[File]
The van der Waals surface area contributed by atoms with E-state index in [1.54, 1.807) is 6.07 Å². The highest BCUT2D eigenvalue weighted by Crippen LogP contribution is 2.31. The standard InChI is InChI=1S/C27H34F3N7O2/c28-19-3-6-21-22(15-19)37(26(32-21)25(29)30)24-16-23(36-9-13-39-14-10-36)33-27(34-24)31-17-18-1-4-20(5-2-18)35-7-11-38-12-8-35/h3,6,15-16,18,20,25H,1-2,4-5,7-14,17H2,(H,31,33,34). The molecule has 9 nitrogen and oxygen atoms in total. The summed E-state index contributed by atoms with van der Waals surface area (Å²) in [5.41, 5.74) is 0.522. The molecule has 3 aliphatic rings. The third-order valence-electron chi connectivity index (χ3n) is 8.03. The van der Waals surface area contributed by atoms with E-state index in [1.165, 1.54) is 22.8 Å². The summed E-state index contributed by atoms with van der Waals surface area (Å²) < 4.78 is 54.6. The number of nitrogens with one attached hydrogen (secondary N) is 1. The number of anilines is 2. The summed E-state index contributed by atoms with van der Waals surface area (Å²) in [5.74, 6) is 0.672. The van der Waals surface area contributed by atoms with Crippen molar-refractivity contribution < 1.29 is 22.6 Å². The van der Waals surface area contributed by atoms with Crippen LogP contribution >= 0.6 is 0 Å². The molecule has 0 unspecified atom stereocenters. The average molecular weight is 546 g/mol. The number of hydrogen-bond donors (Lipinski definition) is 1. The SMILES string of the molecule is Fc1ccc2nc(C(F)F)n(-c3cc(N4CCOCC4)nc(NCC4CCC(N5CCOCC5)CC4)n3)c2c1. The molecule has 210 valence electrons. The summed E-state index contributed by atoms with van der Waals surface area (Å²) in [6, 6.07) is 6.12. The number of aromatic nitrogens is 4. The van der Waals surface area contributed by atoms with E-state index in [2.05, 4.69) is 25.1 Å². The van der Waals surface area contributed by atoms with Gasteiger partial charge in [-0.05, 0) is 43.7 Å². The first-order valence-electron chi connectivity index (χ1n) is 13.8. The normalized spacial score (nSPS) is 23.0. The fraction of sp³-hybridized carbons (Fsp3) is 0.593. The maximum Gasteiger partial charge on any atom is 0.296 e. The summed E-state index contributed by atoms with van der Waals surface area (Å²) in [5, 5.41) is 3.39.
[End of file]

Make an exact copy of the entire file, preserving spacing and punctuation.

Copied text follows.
The van der Waals surface area contributed by atoms with E-state index in [1.54, 1.807) is 6.07 Å². The highest BCUT2D eigenvalue weighted by Crippen LogP contribution is 2.31. The standard InChI is InChI=1S/C27H34F3N7O2/c28-19-3-6-21-22(15-19)37(26(32-21)25(29)30)24-16-23(36-9-13-39-14-10-36)33-27(34-24)31-17-18-1-4-20(5-2-18)35-7-11-38-12-8-35/h3,6,15-16,18,20,25H,1-2,4-5,7-14,17H2,(H,31,33,34). The molecule has 9 nitrogen and oxygen atoms in total. The summed E-state index contributed by atoms with van der Waals surface area (Å²) in [5.41, 5.74) is 0.522. The molecule has 3 aliphatic rings. The third-order valence-electron chi connectivity index (χ3n) is 8.03. The van der Waals surface area contributed by atoms with E-state index in [1.165, 1.54) is 22.8 Å². The summed E-state index contributed by atoms with van der Waals surface area (Å²) < 4.78 is 54.6. The number of nitrogens with one attached hydrogen (secondary N) is 1. The number of anilines is 2. The summed E-state index contributed by atoms with van der Waals surface area (Å²) in [5.74, 6) is 0.672. The van der Waals surface area contributed by atoms with Crippen molar-refractivity contribution < 1.29 is 22.6 Å². The van der Waals surface area contributed by atoms with Crippen LogP contribution >= 0.6 is 0 Å². The molecule has 0 unspecified atom stereocenters. The average molecular weight is 546 g/mol. The number of hydrogen-bond donors (Lipinski definition) is 1. The SMILES string of the molecule is Fc1ccc2nc(C(F)F)n(-c3cc(N4CCOCC4)nc(NCC4CCC(N5CCOCC5)CC4)n3)c2c1. The molecule has 210 valence electrons. The summed E-state index contributed by atoms with van der Waals surface area (Å²) in [6, 6.07) is 6.12. The number of aromatic nitrogens is 4. The van der Waals surface area contributed by atoms with E-state index in [2.05, 4.69) is 25.1 Å². The van der Waals surface area contributed by atoms with Gasteiger partial charge in [-0.05, 0) is 43.7 Å². The first-order valence-electron chi connectivity index (χ1n) is 13.8. The normalized spacial score (nSPS) is 23.0. The fraction of sp³-hybridized carbons (Fsp3) is 0.593. The maximum Gasteiger partial charge on any atom is 0.296 e. The summed E-state index contributed by atoms with van der Waals surface area (Å²) in [5, 5.41) is 3.39.